This coming Sunday is Trinity Sunday. A trinitarian understanding of God was made mainstream in the Christian faith in the 4th century. Some people give a lot of the credit to Constantine who just wanted harmony in the realm and forced the Council of Nicaea in 325 CE. I think that’s a bit simplistic. This discussion forced the church to think theologically in ways it hadn’t before—a question beyond the concerns of a monarch. The discussions at Nicaea were about nuancing words to capture ideas that were inherently beyond the words used. The careful parsing of the Greek begs an underlying truth: Everything we ever say about the divine is by means of metaphor. The discussion ultimately did not have to do with the words themselves, but the constellations of meanings conjured up in the minds of those who used them. The very need for discussion reminds us that the metaphors may be the map and not the territory, but maps are only as good as they are accurate. Metaphors are only as good as the meanings conjured.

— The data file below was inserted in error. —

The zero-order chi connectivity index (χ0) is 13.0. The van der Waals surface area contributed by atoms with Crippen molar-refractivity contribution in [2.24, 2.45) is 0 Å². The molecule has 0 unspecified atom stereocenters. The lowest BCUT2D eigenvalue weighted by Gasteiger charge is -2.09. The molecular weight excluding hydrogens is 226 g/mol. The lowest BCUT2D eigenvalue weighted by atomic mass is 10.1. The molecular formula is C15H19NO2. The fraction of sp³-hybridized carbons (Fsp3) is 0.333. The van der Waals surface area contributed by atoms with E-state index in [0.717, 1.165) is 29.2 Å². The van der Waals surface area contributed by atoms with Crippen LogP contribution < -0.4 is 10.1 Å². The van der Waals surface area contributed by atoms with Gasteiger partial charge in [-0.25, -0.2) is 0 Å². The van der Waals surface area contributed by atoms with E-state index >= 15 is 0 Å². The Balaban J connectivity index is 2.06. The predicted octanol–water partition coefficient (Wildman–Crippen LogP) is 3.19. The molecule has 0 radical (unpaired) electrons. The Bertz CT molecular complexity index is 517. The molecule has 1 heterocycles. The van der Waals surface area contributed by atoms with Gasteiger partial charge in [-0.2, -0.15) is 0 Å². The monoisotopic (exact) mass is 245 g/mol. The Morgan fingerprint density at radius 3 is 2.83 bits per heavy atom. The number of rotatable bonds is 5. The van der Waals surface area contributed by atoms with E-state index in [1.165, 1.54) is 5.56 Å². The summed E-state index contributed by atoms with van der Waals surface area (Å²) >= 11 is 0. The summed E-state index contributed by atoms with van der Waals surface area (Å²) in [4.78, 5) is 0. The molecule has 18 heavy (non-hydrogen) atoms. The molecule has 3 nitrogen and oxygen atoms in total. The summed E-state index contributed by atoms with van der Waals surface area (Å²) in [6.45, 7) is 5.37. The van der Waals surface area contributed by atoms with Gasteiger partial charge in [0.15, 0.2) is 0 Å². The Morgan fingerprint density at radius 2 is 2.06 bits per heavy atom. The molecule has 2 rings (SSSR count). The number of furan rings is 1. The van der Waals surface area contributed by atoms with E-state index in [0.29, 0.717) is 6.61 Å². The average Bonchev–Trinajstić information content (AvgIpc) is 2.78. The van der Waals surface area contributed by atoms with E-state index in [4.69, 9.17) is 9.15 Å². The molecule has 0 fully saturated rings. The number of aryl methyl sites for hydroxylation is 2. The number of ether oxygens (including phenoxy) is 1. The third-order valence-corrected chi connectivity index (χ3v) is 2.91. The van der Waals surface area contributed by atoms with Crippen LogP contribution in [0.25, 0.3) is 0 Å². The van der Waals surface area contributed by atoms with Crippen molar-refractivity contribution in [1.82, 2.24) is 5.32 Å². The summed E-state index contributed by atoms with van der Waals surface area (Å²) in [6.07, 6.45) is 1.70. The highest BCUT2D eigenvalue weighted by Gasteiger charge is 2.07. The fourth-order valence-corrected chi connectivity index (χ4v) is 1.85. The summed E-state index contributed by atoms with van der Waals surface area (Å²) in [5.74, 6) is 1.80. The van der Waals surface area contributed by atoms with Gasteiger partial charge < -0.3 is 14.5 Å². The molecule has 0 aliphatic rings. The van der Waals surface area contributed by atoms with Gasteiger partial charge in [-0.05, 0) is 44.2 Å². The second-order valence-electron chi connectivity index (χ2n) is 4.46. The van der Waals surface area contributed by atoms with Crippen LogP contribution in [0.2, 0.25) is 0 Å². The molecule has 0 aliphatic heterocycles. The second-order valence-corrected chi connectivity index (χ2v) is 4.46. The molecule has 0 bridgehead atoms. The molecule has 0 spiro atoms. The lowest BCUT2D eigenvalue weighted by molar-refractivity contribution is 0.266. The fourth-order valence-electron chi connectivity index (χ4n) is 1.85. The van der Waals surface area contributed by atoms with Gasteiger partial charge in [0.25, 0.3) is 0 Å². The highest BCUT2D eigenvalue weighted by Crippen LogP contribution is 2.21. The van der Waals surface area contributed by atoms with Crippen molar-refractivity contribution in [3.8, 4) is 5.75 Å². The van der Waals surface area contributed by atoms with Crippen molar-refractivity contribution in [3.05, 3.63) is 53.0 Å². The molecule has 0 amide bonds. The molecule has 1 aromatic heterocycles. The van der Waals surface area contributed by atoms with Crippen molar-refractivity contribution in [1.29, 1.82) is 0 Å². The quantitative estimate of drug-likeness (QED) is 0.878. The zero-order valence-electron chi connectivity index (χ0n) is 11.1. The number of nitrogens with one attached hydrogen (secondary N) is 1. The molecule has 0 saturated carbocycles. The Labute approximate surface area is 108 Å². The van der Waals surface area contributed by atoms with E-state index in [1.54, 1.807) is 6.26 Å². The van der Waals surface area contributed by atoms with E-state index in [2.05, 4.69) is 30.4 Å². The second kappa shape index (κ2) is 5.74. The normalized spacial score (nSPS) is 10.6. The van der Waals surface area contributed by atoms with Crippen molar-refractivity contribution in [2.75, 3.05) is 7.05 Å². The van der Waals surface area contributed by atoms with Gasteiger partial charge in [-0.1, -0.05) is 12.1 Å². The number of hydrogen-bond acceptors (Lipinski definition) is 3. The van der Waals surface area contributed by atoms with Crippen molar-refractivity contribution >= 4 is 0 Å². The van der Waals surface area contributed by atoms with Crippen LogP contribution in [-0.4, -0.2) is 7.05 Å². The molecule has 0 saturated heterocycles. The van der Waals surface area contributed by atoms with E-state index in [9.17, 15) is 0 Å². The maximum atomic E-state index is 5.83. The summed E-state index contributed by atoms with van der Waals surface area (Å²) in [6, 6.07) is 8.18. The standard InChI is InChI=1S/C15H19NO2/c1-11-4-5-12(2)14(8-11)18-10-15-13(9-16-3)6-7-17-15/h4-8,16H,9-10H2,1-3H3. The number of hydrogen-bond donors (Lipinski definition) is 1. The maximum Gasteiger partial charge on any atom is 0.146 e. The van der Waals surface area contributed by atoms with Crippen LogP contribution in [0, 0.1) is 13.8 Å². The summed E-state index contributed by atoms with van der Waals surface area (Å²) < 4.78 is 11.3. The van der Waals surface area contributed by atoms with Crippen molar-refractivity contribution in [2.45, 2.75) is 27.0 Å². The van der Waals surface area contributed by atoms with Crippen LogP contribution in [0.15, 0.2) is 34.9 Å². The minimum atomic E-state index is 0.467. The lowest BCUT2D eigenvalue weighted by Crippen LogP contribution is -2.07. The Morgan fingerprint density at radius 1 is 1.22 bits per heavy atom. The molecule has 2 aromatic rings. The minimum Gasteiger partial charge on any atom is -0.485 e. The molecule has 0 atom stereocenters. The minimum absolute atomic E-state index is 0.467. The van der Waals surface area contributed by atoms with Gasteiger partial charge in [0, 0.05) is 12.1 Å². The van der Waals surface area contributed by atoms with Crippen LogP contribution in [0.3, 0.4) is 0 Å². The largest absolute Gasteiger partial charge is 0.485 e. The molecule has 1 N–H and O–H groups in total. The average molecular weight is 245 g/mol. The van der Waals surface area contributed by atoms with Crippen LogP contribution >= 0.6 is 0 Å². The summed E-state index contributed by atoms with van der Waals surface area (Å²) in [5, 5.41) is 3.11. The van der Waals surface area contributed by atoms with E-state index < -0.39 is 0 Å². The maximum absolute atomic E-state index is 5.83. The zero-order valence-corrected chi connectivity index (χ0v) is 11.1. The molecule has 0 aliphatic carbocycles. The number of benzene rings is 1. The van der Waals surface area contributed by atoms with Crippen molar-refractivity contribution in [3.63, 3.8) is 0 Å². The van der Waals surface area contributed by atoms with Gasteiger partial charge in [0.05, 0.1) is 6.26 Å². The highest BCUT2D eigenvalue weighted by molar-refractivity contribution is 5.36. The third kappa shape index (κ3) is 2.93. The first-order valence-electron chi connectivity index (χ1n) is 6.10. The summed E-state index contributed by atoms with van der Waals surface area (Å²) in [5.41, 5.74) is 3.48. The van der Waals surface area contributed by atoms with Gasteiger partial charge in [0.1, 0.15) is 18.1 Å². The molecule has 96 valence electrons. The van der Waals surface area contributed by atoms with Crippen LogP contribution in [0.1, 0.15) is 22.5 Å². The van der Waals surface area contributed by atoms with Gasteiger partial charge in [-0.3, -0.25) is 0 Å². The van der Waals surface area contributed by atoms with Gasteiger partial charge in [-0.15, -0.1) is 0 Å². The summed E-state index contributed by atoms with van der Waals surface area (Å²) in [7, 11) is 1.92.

And so it must be. Words spin constellations of meanings into the mind. Poetry combines constellations of meanings in ways that drive us beyond the well-worn ruts of our usual thoughts, to jar us out of the idolatry of thinking our words limit reality, tame it into something manageable, force a bit into its mouth so we can imagine we know where our words will take us. Just visit a good court trial and you will see that such could hardly be further from the truth. Anything you say may be used against you…some innocent words still contain the potential to damn you. The Old Testament story of the Tower of Babel is myth at its best: We constantly suffer the innate confusion of language and find ourselves alienated from one another.
Words force us onto a humble knife-edged ridge. On one side one tumbles off the cliff of self-certainty. On the other one slips down the scree of meaninglessness. Along the center lies a path that allows us to use words as metaphors, never taming them, but availing ourselves of their willing service.
One should always speak from a place of humble gratitude.